NHL Commissioner Gary Bettman held his annual State of the League address prior to Game 1 of the Stanley Cup Final.
He covered the Olympics, expansion, and overtime, as well as the Coach’s Challenge.
“The coach’s challenge similarly achieved the objective we had hoped, and that was getting the better call made. Simply stated, with or without video review, we are expected, our officials are expected to get it right. The coach’s challenge has helped us do that even more than usual.”
“Interestingly, the first year of the coach’s challenge confirmed that our officials do an outstanding job and affirmed that their real-time calls are overwhelmingly, not always, but overwhelmingly correct.”
During the regular season, there were 266 Coach’s Challenges, with 68 (25%) overturning the initial call on the ice. Of those, 31 of 152 (20%) were overturned for goaltender interference, while 35 of 88 (40%) were overturned for plays that were offside.
Through the first three rounds of the Stanley Cup Playoffs, we’ve seen 22 Coach’s Challenges, 7 of which were overturned (32%). None of the 10 interference challenges were overturned. For offside plays, 7 of the 12 (58%) overturned the original call.
Why the increase in the playoffs? Teams have gotten better at evaluating the play and deciding when to challenge. Goals are at a premium, so there are fewer opportunities to challenge — and each challenge means that much more.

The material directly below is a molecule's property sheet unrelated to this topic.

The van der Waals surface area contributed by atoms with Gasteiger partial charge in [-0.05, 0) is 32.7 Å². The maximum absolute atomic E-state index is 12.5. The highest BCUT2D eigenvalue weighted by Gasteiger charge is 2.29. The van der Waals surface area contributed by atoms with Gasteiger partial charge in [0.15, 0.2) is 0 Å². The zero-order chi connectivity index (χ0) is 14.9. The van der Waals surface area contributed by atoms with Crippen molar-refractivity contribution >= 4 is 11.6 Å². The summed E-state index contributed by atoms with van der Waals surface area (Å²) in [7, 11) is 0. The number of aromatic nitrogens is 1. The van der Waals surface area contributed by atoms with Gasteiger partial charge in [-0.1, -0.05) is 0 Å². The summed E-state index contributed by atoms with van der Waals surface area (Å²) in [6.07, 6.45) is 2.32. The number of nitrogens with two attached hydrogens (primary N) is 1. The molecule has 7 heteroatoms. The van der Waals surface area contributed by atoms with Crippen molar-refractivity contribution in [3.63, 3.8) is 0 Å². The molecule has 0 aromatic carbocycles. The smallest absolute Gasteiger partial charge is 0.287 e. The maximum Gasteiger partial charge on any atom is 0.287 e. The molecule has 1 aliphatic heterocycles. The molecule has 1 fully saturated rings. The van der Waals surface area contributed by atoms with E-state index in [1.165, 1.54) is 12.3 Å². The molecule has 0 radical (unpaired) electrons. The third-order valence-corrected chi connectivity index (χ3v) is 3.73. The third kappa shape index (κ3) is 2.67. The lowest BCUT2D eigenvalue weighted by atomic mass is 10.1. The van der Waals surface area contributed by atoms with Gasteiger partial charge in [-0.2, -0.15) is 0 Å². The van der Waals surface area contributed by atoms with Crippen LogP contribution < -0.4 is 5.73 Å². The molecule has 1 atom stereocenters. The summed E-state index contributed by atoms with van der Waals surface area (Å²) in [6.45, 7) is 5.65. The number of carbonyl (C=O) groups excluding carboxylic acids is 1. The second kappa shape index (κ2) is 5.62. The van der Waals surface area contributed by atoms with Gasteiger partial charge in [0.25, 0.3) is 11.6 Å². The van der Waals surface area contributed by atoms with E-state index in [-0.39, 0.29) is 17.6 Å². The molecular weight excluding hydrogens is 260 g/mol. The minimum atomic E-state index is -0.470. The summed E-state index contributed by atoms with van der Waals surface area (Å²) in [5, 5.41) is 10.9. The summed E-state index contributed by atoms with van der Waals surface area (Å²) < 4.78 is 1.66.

Bettman was asked about the loss of goals due to plays technically offside but not egregiously so.
“The notion, and I’m glad you asked the question, that we call back a goal because there’s a toe over the line, the rule is the rule. I have no doubt that if we didn’t get it right, but the toe was over the line, there would be a lot of screaming about the fact that we got the call wrong.”
“So if you think back to the Tampa game where everybody was focused on that offside call, the fact of the matter is, everybody in Pittsburgh would have been screaming if we didn’t get the call right.”
“Whether or not we use video replay, the fact is there are so many cameras that television has, that they get to see it.”
“The better question may be, ‘Do you want to have an offside rule?’ I’m not advocating that we should get rid of the offside rule. As for the notion: ‘the rule was only violated by a little.’ Either you enforce the rule or you don’t.”
“If we don’t get it right, we say, ‘It was only over a little’; the other team, fans, everybody is going to say: ‘How are you enforcing your rules?’”
Some argue that the NHL has a greater challenge in enforcing the rules surrounding penalties, particularly the obstruction fouls that were called tightly after the lockout. When asked about a crackdown on hooking, holding, and interference, Bettman demurred.
“The fact is the game has never been faster or more competitive or entertaining,” he said.
Perhaps not, but with a stronger, more consistent standard, couldn’t it be even better?